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Financial Advice Sought

Question

Background: I’m a 50 year-old male coming off a horrific year-long divorce that ended up going to trial, where I received a very favorable ruling. I’m trying to pick up the pieces of my finances and determine a feasible path forward.

Details:

– As a result of the divorce, I lost my low six-figure job in May of 2018 and was out of work until starting a new job in January 2019. I netted approximately $2,500 per month in unemployment streams until my benefit expired at the end of 2018. My new job was a step up in responsibilities (went from regional sales manager to national sales manager) but a step down in guaranteed pay. I’m receiving a base salary of $80k, but have a significant bonus tied to company performance, which is paid at the end of the calendar year. I’m expecting to earn an additional $20k – $40k in bonus, but that’s neither guaranteed nor coming due for many months.

– My ex and I own two homes and I was awarded the larger of the two homes in the final divorce ruling. This home has a market value of approximately $1.3 million and has approximately $160k remaining on the mortgage. Monthly mortgage payments are $2,200 at the 3.25% interest rate on the home loan.

– I was awarded child support payments of $1k per month from my ex to be paid to me until the kids are 18 (four more years). This was a unique component of the final ruling based upon my ex’s role in the loss of my last job, which I won’t go into further.

– I have a Schwab Roth IRA with just over $100k in it. I have resisted dipping into this due to the stiff early-withdrawal penalties and now that I’m back to earning at near-historical levels I’m hoping to be able to stay afloat with monthly mortgage payment and normal bills.

– I have two credit cards with combined balances of approximately $60k which are almost entirely a result of attorney fees. Both cards have typical APR’s, so I am paying hundreds of dollars in interest charges each month.

– In January 2019 I applied for a $50k personal loan with my bank to help pay down my credit card balances. At this time I had just received the job offer (which I presented to the bank) but hadn’t started my new job yet. The bank denied my loan request, citing my high credit card balances as the reason. The home that I was awarded in the divorce ruling had not yet been quit claim deeded into my name, so I was not able to qualify for a secured loan. The quit claim deed should finally be executed within the next couple of weeks, so I’m trying to have a game plan in place just as soon my ex’s name is off the title to my house.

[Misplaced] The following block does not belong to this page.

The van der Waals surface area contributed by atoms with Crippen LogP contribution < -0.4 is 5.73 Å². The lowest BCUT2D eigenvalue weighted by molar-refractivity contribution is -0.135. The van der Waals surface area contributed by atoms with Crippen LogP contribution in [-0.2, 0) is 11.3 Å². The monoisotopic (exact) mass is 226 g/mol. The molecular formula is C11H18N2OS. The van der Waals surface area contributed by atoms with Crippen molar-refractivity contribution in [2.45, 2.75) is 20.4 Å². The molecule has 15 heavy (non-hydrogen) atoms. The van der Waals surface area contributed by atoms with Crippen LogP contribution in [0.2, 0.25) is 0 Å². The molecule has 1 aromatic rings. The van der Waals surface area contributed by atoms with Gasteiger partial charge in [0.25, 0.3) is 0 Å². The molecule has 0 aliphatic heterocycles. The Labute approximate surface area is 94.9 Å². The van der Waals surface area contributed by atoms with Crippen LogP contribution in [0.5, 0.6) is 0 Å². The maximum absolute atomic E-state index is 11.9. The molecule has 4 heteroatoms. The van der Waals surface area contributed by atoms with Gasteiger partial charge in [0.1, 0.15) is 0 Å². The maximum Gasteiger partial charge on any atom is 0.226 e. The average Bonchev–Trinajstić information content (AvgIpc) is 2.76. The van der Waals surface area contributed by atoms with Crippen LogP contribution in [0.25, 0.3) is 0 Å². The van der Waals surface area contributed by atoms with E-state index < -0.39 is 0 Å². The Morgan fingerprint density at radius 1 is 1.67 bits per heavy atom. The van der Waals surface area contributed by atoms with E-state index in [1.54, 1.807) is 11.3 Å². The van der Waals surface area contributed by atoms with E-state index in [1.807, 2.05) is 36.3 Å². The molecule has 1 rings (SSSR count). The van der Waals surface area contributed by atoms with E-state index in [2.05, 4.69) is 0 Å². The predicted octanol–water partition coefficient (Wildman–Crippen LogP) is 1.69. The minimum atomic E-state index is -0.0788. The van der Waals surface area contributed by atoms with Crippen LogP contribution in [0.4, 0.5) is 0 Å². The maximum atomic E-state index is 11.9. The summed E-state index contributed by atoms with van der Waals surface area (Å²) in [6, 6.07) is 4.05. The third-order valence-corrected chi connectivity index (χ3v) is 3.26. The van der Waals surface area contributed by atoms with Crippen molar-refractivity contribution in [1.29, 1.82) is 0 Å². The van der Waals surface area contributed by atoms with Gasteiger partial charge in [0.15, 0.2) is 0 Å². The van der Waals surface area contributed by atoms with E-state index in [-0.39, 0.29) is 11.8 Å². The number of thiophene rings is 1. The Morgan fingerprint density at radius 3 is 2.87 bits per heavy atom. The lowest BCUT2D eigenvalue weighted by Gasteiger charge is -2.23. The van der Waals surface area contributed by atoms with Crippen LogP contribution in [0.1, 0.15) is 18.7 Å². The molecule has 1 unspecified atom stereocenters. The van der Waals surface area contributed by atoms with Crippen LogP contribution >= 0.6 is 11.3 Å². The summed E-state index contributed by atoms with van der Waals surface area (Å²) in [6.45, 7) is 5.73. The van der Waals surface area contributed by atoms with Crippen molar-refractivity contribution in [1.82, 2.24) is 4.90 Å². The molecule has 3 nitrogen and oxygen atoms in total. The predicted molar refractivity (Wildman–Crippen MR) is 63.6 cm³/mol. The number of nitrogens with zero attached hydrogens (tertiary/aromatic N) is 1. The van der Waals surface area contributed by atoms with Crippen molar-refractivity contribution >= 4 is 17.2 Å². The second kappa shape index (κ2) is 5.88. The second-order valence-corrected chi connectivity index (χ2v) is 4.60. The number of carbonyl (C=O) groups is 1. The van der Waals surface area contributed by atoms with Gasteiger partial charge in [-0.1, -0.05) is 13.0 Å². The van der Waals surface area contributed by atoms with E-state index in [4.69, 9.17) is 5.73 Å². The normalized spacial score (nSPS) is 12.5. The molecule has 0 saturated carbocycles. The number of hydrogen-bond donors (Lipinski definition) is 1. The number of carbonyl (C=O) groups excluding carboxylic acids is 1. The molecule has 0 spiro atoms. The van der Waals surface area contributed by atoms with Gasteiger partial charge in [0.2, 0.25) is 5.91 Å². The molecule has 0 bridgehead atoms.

– My credit score one year ago was 751. When my credit score was re-run by the bank considering the loan, it had dipped to 731 (surely as a result of the high credit card balances). I have zero history of late payments or loan defaults.

– Other than my Roth IRA, I have a couple thousand dollars in my checking account as a result of my first paycheck from my new company. My car is paid for and I have no other debt other than normal monthly bills.

Inquiry:

– I’m going to need to be able to refinance the home I was awarded within twelve months (per the court order), and after my personal loan was denied I’m freaking out that I’m going to have a difficult time doing this. Given my background, will I be able to refinance without having to sell the home? Having my parents co-sign on the refinancing is a possibility, but I’d hate to have to ask them to do this.

– With my lower guaranteed earnings in my new job, does it seem like I’ll be able to afford to keep my home rather than being forced to sell it? I have very simple means and don’t need fancy cars or lavish vacations and am planning on continuing to live very frugally, but this is my dream home and I would be devastated if I was forced to sell it.

– I’m getting clobbered with credit card interest charges and am highly motivated to get my balances paid down. Once the home has been quit claim deeded to me, will I be able to qualify for a secured loan to allow me to pay down these balances?

– Do I dare tap into my Roth IRA to free up money to pay down my credit cards? I’m a financial novice (my ex is a CPA and handled all of our finances) and could probably use a session with a local financial planner, but I’ve been hesitant to shell out money that I don’t currently have to do this.

**Any advice regarding my precarious situation would be greatly appreciated.**

Answers

Someone answered:

Seems like you can fix all your problems and set yourself up for a great future by selling your house and replacing it with a cheaper one. Pay off all your debt, and live mortgage free.

Someone answered:

I’d tap into the equity in the home to pay off the credit card debt either via a HELOC or a cash out refinance. With an 80k salary and the child support payments you should not have an issue qualifying for the refinance. Keep in mind when you refinance that you will recast the loan over 30, 15 or potentially 10 years so your monthly payment is going to go down which sounds like it could help with cash flow too.

Someone answered:

There's a lot here, but #1 thing to do is go to the bank and get a HELOC on the house to pay off the credit cards